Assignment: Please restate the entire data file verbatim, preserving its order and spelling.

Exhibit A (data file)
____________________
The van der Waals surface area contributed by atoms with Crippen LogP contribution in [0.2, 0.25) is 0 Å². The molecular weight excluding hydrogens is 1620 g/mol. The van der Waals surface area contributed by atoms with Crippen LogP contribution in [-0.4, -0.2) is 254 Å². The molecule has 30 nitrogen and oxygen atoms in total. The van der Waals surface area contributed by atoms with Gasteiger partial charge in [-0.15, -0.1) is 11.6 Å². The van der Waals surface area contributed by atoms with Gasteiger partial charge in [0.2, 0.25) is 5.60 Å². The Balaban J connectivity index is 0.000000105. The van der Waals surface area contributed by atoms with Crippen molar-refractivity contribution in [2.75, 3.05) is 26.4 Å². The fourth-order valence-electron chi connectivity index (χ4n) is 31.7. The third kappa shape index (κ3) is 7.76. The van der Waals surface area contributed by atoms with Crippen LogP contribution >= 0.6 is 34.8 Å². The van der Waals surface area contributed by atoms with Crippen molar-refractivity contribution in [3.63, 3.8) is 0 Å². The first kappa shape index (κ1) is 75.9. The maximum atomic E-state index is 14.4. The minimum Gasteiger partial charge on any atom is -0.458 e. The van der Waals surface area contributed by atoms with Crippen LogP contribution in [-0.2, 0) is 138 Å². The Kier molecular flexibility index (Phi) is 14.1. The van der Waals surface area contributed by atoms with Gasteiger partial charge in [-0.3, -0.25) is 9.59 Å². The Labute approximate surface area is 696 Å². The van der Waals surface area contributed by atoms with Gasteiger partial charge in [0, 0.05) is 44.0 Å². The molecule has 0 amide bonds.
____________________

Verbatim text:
The van der Waals surface area contributed by atoms with Crippen LogP contribution in [0.2, 0.25) is 0 Å². The molecular weight excluding hydrogens is 1620 g/mol. The van der Waals surface area contributed by atoms with Crippen LogP contribution in [-0.4, -0.2) is 254 Å². The molecule has 30 nitrogen and oxygen atoms in total. The van der Waals surface area contributed by atoms with Gasteiger partial charge in [-0.15, -0.1) is 11.6 Å². The van der Waals surface area contributed by atoms with Gasteiger partial charge in [0.2, 0.25) is 5.60 Å². The Balaban J connectivity index is 0.000000105. The van der Waals surface area contributed by atoms with Crippen molar-refractivity contribution in [2.75, 3.05) is 26.4 Å². The fourth-order valence-electron chi connectivity index (χ4n) is 31.7. The third kappa shape index (κ3) is 7.76. The van der Waals surface area contributed by atoms with Crippen LogP contribution >= 0.6 is 34.8 Å². The van der Waals surface area contributed by atoms with Crippen molar-refractivity contribution in [3.63, 3.8) is 0 Å². The first kappa shape index (κ1) is 75.9. The maximum atomic E-state index is 14.4. The minimum Gasteiger partial charge on any atom is -0.458 e. The van der Waals surface area contributed by atoms with Crippen LogP contribution in [-0.2, 0) is 138 Å². The Kier molecular flexibility index (Phi) is 14.1. The van der Waals surface area contributed by atoms with Gasteiger partial charge in [-0.3, -0.25) is 9.59 Å². The Labute approximate surface area is 696 Å². The van der Waals surface area contributed by atoms with Gasteiger partial charge in [0, 0.05) is 44.0 Å². The molecule has 0 amide bonds.